A plan to have San Diego hotels bankroll the bulk of another Convention Center expansion took a big step forward Tuesday on a 6 to 2 vote of the City Council.
The project's cost is pegged at $520 million dollars, with 224 hotels that have 30 rooms or more assuming about 75 percent of the bond payments -- $37 million a year.
The bottom line payoff, boosters say, will run into the billions of dollars over the life of the bonds, along with 4,000 construction jobs and 7,000 permanent new jobs.
"If we had more space, we could go after some of the nation's largest conventions," Mayor Jerry Sanders told the Council at the start of a two-hour hearing on one of his top-priority projects for his final year in office. "Right now we just don't have enough room to accommodate them."
Under a 'taxation district' approach, downtown hotels would be assessed up to 3 percent of room revenues, costs presumably to be passed on to guests.
Owners of hotels in Mission Bay, Mission Valley and more outlying areas would pay 2 and 1 percent, respectively.
But they say the expanded center wouldn't generate commensurate business for them -- and that hotels in Coronado, which attract convention attendees, won't pay a dime.
"Basically we think (Sanders) should redraw the map -- or at least he should talk about it," said Bill Evans, owner of the Lodge at Torrey Pines. "I think the next 30 days is a great period of time to go back and try to get the people, some of the people who have not necessarily been involved in a meaningful way."
The hotels' funding formula is one of several sticking points that remain to be resolved.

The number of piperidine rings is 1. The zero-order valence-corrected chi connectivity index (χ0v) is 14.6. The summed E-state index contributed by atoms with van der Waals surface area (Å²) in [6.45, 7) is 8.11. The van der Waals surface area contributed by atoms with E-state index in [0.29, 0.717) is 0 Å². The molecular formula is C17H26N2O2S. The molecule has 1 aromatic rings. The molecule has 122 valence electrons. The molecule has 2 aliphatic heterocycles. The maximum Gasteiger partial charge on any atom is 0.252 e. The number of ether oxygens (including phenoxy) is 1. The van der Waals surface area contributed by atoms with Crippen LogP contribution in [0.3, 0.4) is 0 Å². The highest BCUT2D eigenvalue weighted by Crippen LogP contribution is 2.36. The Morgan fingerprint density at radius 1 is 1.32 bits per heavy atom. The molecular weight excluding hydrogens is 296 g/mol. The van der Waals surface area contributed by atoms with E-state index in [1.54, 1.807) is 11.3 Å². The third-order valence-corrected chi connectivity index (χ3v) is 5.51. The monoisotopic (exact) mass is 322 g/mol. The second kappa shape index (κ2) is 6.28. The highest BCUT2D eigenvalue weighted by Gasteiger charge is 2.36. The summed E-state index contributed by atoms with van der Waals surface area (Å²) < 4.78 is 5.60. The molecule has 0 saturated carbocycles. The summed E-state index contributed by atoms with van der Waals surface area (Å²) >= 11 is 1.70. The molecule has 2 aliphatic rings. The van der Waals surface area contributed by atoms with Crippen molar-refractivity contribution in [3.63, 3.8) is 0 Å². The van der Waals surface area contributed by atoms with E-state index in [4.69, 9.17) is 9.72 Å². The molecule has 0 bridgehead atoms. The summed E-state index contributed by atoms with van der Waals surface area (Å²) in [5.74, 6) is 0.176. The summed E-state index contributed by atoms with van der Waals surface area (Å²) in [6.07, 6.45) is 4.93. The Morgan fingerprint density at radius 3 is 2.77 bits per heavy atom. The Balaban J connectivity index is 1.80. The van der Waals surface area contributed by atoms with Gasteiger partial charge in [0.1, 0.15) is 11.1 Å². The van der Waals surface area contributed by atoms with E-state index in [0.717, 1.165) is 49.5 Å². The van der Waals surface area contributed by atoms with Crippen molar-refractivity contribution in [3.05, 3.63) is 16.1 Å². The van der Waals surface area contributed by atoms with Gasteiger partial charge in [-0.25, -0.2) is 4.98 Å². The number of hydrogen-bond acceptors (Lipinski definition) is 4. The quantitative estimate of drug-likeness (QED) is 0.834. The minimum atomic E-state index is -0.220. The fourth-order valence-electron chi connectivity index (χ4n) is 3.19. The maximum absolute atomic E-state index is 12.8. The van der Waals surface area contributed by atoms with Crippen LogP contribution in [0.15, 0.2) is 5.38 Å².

Whatever the outcome, industry leaders say time is of the essence for super-sizing San Diego's Convention Center into the biggest under one roof on the West Coast.
The need to hang on to Comic-Con is Exhibit A in this argument.
"By not expanding, we're going to lose groups that are already using San Diego, but have outgrown us," says Jim Durbin, president of the San Diego County Hotel-Motel Assn. "So it's very vital that it get done."
In addition to potential legal, labor and environmental issues, the project still faces funding gaps.
Councilman Carl DeMaio wants the Port District to contribute more than the $60 million over 20 years that commissioners have offered -- in principle.
"They're benefiting from the Convention Center in terms of the parking revenues underneath the Convention Center," DeMaio says. "And, the hotel revenues on their leaseholds for all the hotels in the Port areas of our city."
There's talk of assessing other business interests in the Gaslamp Quarter and East Village.
"As we have a larger Convention Center, many of these industries are going to benefit," says Council President Tony Young. "We have to recognize that, and they should recognize it. It should be a great opportunity."
Expansion backers insist there are reasonable answers to all the question.
"We need to figure out a way to go forward and resolve our differences, and compromise our positions." says project manager Charles Black. "This is a time where we need to reflect on that."
The plan moves to a second Council hearing January 24th, and requires a so-called 'weighted' vote of two-thirds of the hotels that cast ballots.
Left unaddressed, for the moment, is the Chargers' proposal for a nearby stadium that includes convention facilities.